living with unresolved tensions

Life is not only downright messy, but sometimes fraught with issues which may never be completely resolved. We would like to make everything as neat and tidy as possible, live without a care in the world, relax and enjoy. But what if we’re to learn to live content and at peace with unresolved tensions? And what if within that mix, we find empathy for the countless people who live day to day in difficult circumstances? Add to that the reality that even when all seems well, we know little of what might be under the surface. Tragedy is no respecter of persons.

We seek and try to apply wisdom to every situation which confronts us, doing the best we can, but realizing there just might be some tensions we’ll have to learn to live with. As we await the day when somehow all of that will be gone, and life will be a fulfillment of what we have begun to imagine here, but can’t completely envision, certainly beyond our experience. In and through Jesus.

the neglected Second Coming

When I was younger, there was no hotter topic than Jesus’s Second Coming, usually called the rapture, which was supposed to take the church away before the Great Tribulation, therefore called a pretrib-rapture. Hal Lindsay is well known for his book, The Late Great Planet Earth. I, along with many others had my copy and read it. He is still teaching to this day, and from the time I heard him, right along those same lines, though at one time he finally drew a line and expected Jesus to return no later than a certain year, which since has come and gone. One characteristic of such teachers and preachers is their propensity to point to nations and specific people as possible players, for example, so and so, as the anti-christ.

For obvious reasons, such teaching, though still strong in pockets has fallen on hard times. Part of that has been the modification in many quarters of dispensationalism, at least in part influenced by reformed theology, and to some extent, the Great Tradition. Maybe a larger part due to the simple fact that events like Israel’s Six-Day War, come and go, and we really don’t seem any closer to the end than before.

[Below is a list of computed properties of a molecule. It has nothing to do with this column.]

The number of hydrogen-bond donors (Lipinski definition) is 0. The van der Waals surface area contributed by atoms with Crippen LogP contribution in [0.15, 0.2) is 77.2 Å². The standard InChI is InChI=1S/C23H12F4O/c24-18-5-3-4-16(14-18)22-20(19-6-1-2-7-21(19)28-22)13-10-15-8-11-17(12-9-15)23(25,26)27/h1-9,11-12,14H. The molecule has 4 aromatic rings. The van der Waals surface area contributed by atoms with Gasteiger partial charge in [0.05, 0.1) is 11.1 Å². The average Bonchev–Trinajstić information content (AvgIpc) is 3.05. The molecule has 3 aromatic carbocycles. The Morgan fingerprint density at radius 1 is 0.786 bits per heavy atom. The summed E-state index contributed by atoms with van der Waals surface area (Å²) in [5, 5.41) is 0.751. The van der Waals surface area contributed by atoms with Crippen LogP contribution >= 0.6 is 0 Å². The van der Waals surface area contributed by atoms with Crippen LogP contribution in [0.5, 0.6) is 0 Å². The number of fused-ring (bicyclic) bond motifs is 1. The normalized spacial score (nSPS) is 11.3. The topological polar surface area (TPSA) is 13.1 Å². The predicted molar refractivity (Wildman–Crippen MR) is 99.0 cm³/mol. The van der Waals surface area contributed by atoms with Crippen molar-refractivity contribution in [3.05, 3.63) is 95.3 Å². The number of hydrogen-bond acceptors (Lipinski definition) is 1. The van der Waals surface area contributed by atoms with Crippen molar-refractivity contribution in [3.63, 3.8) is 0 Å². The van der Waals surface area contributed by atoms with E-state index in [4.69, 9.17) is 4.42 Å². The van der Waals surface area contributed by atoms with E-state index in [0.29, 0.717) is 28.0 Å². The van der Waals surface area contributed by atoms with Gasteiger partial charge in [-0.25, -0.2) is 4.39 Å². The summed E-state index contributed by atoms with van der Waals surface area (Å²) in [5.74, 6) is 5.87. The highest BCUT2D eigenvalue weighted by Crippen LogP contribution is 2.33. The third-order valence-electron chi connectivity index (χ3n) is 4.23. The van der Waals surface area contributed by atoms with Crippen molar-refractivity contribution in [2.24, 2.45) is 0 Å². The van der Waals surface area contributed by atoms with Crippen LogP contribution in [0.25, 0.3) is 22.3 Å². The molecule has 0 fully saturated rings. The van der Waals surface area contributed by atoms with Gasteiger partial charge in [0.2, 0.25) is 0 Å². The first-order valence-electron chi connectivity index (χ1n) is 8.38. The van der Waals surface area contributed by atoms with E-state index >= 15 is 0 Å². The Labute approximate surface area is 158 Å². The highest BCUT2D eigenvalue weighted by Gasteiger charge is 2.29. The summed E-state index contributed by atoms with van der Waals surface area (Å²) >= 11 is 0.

Christians go back to the Book, and I am in Mark 13 in my ongoing daily Bible meditation right now. A number of prominent evangelical scholars today see Jesus’s prediction entirely fulfilled in the Fall of Jerusalem in AD 70. I tend to think that way myself, given the specifics of that passage and the nature of the language used as reflected in the Old/First Testament prophets.

The sad fact of the matter is that the Second Coming of Christ, which is part of the gospel, has fallen on hard times, little preached and taught, so that even though all Christians have a nominal belief in it, it doesn’t seem to be sufficiently a part of any living faith, so that it does not impact day to day living. I have recently concluded for myself, that hope is perhaps my weakest link of the triad: faith, hope and love. Though I certainly have plenty of room to shore up, and actually grow in the others. I little think of heaven, or the after-life (the new heavens, and the new earth), and probably even less on Jesus’s return.

Somehow we need a return to preaching and teaching on Jesus’s Second Coming. Approaches like N. T. Wright’s and Scot McKnight’s can help us, on God’s grace and kingdom being present in King Jesus now through the gospel in the church, with the promise of fulfillment in a completion when Jesus bodily returns and restores all things in the completed new creation. At the very least, it seems to me, this should be a part of our daily faith understanding, confession and creed.

We need to take back this teaching, held hostage for some time by unhelpful, mistaken approaches. It is an important part of God’s word, of the gospel, the promise in Jesus. May God stamp it on our hearts, and help it to become a part of our lives, how we live and why, in and through Jesus.

racism and the church